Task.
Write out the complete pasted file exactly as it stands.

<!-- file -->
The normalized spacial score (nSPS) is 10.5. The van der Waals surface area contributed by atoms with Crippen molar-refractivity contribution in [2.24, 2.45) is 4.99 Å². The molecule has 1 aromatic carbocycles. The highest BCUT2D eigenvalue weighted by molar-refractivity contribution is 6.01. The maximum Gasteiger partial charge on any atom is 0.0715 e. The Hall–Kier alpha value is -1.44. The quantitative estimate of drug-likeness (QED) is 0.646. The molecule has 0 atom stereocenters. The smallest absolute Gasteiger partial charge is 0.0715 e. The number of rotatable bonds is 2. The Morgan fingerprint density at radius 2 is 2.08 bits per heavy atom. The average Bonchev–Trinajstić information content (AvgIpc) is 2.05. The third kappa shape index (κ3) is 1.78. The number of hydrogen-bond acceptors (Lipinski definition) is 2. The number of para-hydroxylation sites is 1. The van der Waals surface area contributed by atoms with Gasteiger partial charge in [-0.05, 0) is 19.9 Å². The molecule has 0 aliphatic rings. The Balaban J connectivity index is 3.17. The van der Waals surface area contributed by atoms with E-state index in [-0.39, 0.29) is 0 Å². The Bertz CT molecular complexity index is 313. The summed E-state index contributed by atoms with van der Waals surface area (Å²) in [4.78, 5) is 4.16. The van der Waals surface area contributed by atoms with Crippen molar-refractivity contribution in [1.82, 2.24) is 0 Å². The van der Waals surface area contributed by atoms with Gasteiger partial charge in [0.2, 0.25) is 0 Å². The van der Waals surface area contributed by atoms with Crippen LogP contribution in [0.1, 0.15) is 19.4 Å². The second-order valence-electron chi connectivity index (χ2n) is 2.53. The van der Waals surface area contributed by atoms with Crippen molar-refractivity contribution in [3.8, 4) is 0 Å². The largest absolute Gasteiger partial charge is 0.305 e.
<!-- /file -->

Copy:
The normalized spacial score (nSPS) is 10.5. The van der Waals surface area contributed by atoms with Crippen molar-refractivity contribution in [2.24, 2.45) is 4.99 Å². The molecule has 1 aromatic carbocycles. The highest BCUT2D eigenvalue weighted by molar-refractivity contribution is 6.01. The maximum Gasteiger partial charge on any atom is 0.0715 e. The Hall–Kier alpha value is -1.44. The quantitative estimate of drug-likeness (QED) is 0.646. The molecule has 0 atom stereocenters. The smallest absolute Gasteiger partial charge is 0.0715 e. The number of rotatable bonds is 2. The Morgan fingerprint density at radius 2 is 2.08 bits per heavy atom. The average Bonchev–Trinajstić information content (AvgIpc) is 2.05. The third kappa shape index (κ3) is 1.78. The number of hydrogen-bond acceptors (Lipinski definition) is 2. The number of para-hydroxylation sites is 1. The van der Waals surface area contributed by atoms with Gasteiger partial charge in [-0.05, 0) is 19.9 Å². The molecule has 0 aliphatic rings. The Balaban J connectivity index is 3.17. The van der Waals surface area contributed by atoms with E-state index in [-0.39, 0.29) is 0 Å². The Bertz CT molecular complexity index is 313. The summed E-state index contributed by atoms with van der Waals surface area (Å²) in [4.78, 5) is 4.16. The van der Waals surface area contributed by atoms with Crippen molar-refractivity contribution in [1.82, 2.24) is 0 Å². The van der Waals surface area contributed by atoms with Gasteiger partial charge in [0.2, 0.25) is 0 Å². The van der Waals surface area contributed by atoms with Crippen LogP contribution in [0.1, 0.15) is 19.4 Å². The second-order valence-electron chi connectivity index (χ2n) is 2.53. The van der Waals surface area contributed by atoms with Crippen molar-refractivity contribution in [3.8, 4) is 0 Å². The largest absolute Gasteiger partial charge is 0.305 e.